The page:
Legarda: Learn from Past Disasters to Build a Resilient Future

January 25, 2014

Senator Loren Legarda today stressed on the need to lessen the necessity for disaster relief by making good use of lessons learned from past disasters to build a resilient future for Filipinos.

Legarda, who chairs the Senate Committee on Climate Change, said that as a country exposed to storms, the Philippines should now be typhoon-resilient at the very least.

“We should now be experts in preparing for typhoons. After all, we have already experienced Ondoy, Pepeng, Pablo and Sendong. Unfortunately, Yolanda happened and we only realize that we have yet to do what we ought to do,” she said.

The Senator pointed out that when disaster strikes a part of the nation, it does not only affect that particular area, it also impacts the economy, which in turn affects everyone in the country.

She noted that losses due to Yolanda are estimated at Php571 billion, which represents close to five percent of the Philippines annual GDP. Meanwhile, for this century, global losses from disasters are in the range of $2.5 trillion.

Legarda cited five major factors that contribute to the country’s vulnerability to natural hazards. These are: ecosystems decline, exposure of economic assets, poverty, rapid growth of cities, and climate change.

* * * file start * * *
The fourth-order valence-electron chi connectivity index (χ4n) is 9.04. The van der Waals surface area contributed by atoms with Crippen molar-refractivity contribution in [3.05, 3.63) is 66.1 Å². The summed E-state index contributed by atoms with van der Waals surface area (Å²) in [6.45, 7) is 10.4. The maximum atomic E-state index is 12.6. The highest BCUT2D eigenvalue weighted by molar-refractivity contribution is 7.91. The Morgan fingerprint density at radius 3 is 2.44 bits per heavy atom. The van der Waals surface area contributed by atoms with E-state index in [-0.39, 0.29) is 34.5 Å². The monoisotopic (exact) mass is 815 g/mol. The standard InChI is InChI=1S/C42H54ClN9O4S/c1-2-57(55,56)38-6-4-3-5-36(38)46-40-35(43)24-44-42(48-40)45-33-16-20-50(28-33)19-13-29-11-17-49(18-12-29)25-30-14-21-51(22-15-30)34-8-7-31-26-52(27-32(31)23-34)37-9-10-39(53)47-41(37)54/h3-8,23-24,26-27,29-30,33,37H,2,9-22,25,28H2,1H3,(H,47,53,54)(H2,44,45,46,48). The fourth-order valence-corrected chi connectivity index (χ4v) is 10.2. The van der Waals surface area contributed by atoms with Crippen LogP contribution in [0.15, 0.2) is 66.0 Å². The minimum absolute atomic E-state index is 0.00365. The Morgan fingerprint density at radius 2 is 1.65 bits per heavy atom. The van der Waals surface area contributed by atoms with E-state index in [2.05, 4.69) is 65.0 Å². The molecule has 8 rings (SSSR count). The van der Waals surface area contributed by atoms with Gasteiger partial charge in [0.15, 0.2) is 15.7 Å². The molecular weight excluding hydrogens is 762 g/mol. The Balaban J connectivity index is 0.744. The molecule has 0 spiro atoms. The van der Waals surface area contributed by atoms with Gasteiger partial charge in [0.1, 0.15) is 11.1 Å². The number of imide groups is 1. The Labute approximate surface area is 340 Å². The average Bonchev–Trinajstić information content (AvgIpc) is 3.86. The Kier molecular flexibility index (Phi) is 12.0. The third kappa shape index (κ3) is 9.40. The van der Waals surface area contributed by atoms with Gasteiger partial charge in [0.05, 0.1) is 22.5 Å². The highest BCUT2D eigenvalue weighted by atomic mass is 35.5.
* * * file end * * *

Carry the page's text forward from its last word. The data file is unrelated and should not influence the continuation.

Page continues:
She also shared five points to overcome these vulnerabilities through an environmental program audit, risk-sensitive planning and investment, strengthening social protection, advancing economic and business resilience, and promoting community resilience.

“As a fundamental development strategy, building resilience would help our government sustain the country’s socio-economic gains, make a difference in poverty reduction, and eventually ensure the achievement of sustainable development goals,” said Legarda.

“Tragedies such as Ondoy, Sendong and Yolanda create the context for learning and growing. It is these disasters that make us resilient. It is our shared memory of death, loss and survival that should drive us to build a resilient future,” she concluded.